Yesterday was the final day for the 2015 Tour de France, the remaining riders crossed the finish line in Paris and enjoyed well deserved champagne and respect from cyclists and cycling fans throughout the world. I too finished my tour de france yesterday, no not the professional race but a satisfying day on my bike that left me with a wide smile.
I have been enjoying those satisfying days on the bike for more than 40 years, and riding in July always allows my mind to wander to the greatest race as I glide across the road with only my spinning gears and wind in my face. It has been that way since I had my 5th birthday party and removing my training wheels was the present that I remember vividly. Freedom and flow wrapped in a fantastic machine, just waiting to be unleashed. Many birthdays passed and bikes came and went, but it wasn't until I was about 13, that a real change happened.
My classmate, Carrie Andrew and her mom Sharon who had cousins/ suffering through Cystic Fibrosis, held a charity cycling event, The CF Bike-A-Thon. It was held on the Parker High School dirt cinder track and we would raise $$ for CF research and treatment on a per lap basis. This was my first tour de france, I had read magazines and newspapers and books. This time would be riding, not reading. I had pretty good bike building skills by then, and assembled garage sale purchases and thrown away road frame into a pretty ratty, but quite functional bike. I canvased my neighborhood for sponsors, if you weren't home when I went by the first time, I would be back knocking and looking for pledges, until I had asked everyone I ran into for help.
Then came ride day. I was determined and excited and ready to turn in my pledge form and ride. I was thrilled at the quick start and the laps quickly added up on the 1/4 mile track. 10, 20, 40, 60. I had "it". My tour de france moment, racing around lap after lap with the wind in my face. The kids on BMX bikes slowly tired, took breaks, and fell into the infield. I couldn't get enough, everything seemed right in the world. After an hour the track was emptying out and the riders laying in the grass increased. I was determined. They kept track of my lap count and I was nearing 100. It seemed like perfection, a full satisfying effort and the longest ride I had ever completed, 100 laps - 25 miles. I hadn't completed the most laps, there was an adult cyclist with a real touring bike that did more, but it didn't dampen what I felt.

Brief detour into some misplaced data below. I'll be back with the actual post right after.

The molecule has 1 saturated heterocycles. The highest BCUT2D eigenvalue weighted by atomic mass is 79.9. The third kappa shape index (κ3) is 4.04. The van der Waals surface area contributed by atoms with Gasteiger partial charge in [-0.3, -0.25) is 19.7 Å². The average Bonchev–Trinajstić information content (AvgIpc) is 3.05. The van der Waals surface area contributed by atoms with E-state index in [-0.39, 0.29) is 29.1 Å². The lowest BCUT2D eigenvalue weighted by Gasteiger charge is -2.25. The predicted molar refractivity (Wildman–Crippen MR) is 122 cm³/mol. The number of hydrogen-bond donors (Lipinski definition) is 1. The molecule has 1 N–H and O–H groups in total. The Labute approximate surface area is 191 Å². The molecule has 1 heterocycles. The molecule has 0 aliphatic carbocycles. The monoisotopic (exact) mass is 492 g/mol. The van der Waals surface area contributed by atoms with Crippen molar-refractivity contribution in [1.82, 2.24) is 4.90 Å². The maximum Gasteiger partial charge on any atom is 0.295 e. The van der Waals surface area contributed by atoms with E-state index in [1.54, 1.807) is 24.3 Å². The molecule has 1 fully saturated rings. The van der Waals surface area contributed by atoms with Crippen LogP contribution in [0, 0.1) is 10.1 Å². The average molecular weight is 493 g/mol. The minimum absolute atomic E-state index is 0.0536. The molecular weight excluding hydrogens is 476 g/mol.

There was the fullness of effort, and satisfaction of lending a hand to those in need. I was hooked. I paraded around my pledge sheet to my sponsors with pride, they were often quite shocked about the the tenacity of a 13 year old, but the lap tally sheet was the proof and they gladly paid. That was a PERFECT MOMENT, and likely why I remember it clearly even after other memories have faded. A special thanks to Carrie, Charity and Sharon who organized my first tour de france on that dusty dirt track.
Now at 45 years old, I am still find joy in cycling and have done a large variety of events over the years. But very few bring me back to that warm and dusty day on the track, except one. That is the Flagstaff to Grand Canyon Fat Tire Ride. It is largely an old stagecoach route of about 65 miles on dirt paths and dirt roads. It isn't the most difficult ride I have done, but it isn't a walk in the park either, it takes most of the day and finishes close to Tusayan in tall pines where cold beer flows freely. This ride yields PERFECT MOMENTS every time I do it. It is the people who ride, the people who volunteer, the sponsors that foot the expenses, and benefiting organization that is the thoughtful steward of the funds raised. The fatigue fades as the body recovers, but the goodness stays and lingers and is shared to many who need it.
You can read about the ride history here. But it was started by accident by well meaning cyclists, who became event organizers by default when they saw all the good they could do with the help of the local organization, Marine League Charities.
This year the event has grown to 200 cyclists with a goal to raise $60,000. Marine League Charities fund many northern Arizona efforts to support Veteran Families with injured Veterans, Toys for Tots for kids in Havasupai. They are the compassionate Americans that reach out and deliver Hope to those in their community and I am proud to support them. I know this is a long post, but I wanted to include why this matters to me, and include a request to Share and Support my efforts.
I am riding on August 1st, and trying to collect any cash/check donations by Friday. You can also contribute online here, and add a message "I'm supporting Eric Brandt". Even sharing my story on social media platforms is a helpful as more virtual "door knocking" the better. We live in a very compassionate and giving country, I embrace all the kindness that Americans show to each other in many forms of charitable acts. Thanks for your support in prayers, spreading the word, and your giving.